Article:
Figure 1: Microorganisms grown in urine culture

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Table 2: Antibiogram of most common organism in inpatient department and Intensive Care Unit patients

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Serum creatinine more than 1.5 mg/dl at admission was seen in 285 (96.3%) patients [Table 1]; 120 (40%) of them had underlying CKD with diabetes mellitus (DM) being the most common cause. Mean serum creatinine at admission was 4.95 ± 2.70 mg/dl. One hundred and two out of 285 (35.4%) patients required dialysis after admission; out of which, 78 of them were dialysis free at discharge. Distribution of HbA1c% in the different range is presented in [Figure 2].
Figure 2: HbA1c distribution of patients studied

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Ninety cases (30%) were admitted in ICU. Multiple organ dysfunction syndrome (MODS) either at admission or during the course in hospital stay was seen in 94 (31.8%) patients. Eighty-seven (30%) patients with NEPN group and seven (60%) of EPN group had MODS at admission or during the course of hospital stay.

Risk factors categorizing the cases as complicated PN are presented in [Table 3]. Among the risk factors recognized for complicated PN, DM (54.4%) was the most common factor followed by renal calculi (14.4%), benign prostatic hyperplasia (6.7%), immunocompromised state (3.3%), stricture urethra and meatal stenosis (3.3%), and neurogenic bladder (2%) [Table 3]. In 153 patients with negative urine cultures, CT was positive for APN in 99.1%. Majority of these negative cases were attributed to the prior use of antibiotic therapy either at outside hospital or in-house use of antibiotic before sampling for cultures. Concordance between blood and urine cultures was only 20% in our study.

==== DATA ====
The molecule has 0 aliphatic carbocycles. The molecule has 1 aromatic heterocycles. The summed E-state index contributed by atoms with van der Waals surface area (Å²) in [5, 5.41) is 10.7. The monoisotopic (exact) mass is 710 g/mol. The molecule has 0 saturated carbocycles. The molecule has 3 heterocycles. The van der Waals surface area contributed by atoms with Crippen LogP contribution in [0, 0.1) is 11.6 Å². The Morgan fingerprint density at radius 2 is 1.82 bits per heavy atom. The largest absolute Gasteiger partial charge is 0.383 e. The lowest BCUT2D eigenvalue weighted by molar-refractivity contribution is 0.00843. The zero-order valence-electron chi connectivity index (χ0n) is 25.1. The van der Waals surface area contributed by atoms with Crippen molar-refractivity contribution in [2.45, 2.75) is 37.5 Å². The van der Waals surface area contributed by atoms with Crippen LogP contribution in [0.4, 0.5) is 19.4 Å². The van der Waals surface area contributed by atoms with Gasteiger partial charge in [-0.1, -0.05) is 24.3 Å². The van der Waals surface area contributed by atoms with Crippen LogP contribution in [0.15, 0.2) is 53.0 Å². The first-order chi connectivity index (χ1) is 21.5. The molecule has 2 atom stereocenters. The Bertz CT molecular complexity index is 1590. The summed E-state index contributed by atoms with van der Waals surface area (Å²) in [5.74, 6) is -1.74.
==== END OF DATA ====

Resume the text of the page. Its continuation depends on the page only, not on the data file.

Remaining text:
Table 3: Criteria categorizing patients with complicated pyelonephritis

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Ultrasonography showed abnormality in 67 (22.6%) patients; 12 of the 296 patients submitted to CT (2%) showed EPN. Six out of twelve patients had Class II, four had Class III, one with Class I, and another with Class IV. Prevalence of E. coli increased in EPN patients to 10/12 (83.4%). Compared to NEPN patients, EPN patients had a higher incidence of DM, 54% and 90% (p = 0.015), respectively; higher risk of developing MODS (p = 0.003). Four out of twelve (33%) EPN patients died and 1/12 (8%) underwent nephrectomy [Table 4].
Table 4: Characteristics of emphysematous pyelonephritis and nonemphysematous pyelonephritis

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Fifteen patients evaluated had a renal abscess on CT-kidney, ureter, and bladder. Subgroup analysis showed that there was no difference noted between patients with or without abscesses with regard to leukocytosis, duration of symptoms, urine cultures, and pyuria. Ultrasound examination showed abscess only in 2/15 cases. Patients with abscesses were more likely to be hospitalized for a longer time (20 ± 4.9 vs. 10 ± 3.3 days) and were more likely to be treated for a longer time. Two patients had renal vein thrombosis following APN on the same. Both of them had an extensive workup for prothrombotic state which was negative. Eventually, both had venous infarction of the affected kidneys with reduced renal function.

A total of 18 deaths were noted in 296 patients (6.1%). Hemoglobin <10 g/dl, serum creatinine at admission >1.5 mg/dl, HbA1c% >10%, and immunosuppression had statistically significant association with the development of MODS on univariate analysis, but on multivariate analysis, only hemoglobin, HbA1c%, and immunosuppression reached statistical significance. Even with attributable risk of mortality, only hemoglobin, HbA1c%, and immunosuppression reached statistical significance on multivariate analysis [Table 5].
Table 5: Risk factors associated with attributable risk of multiple organ dysfunction syndrome and death with acute pyelonephritis

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  Discussion Top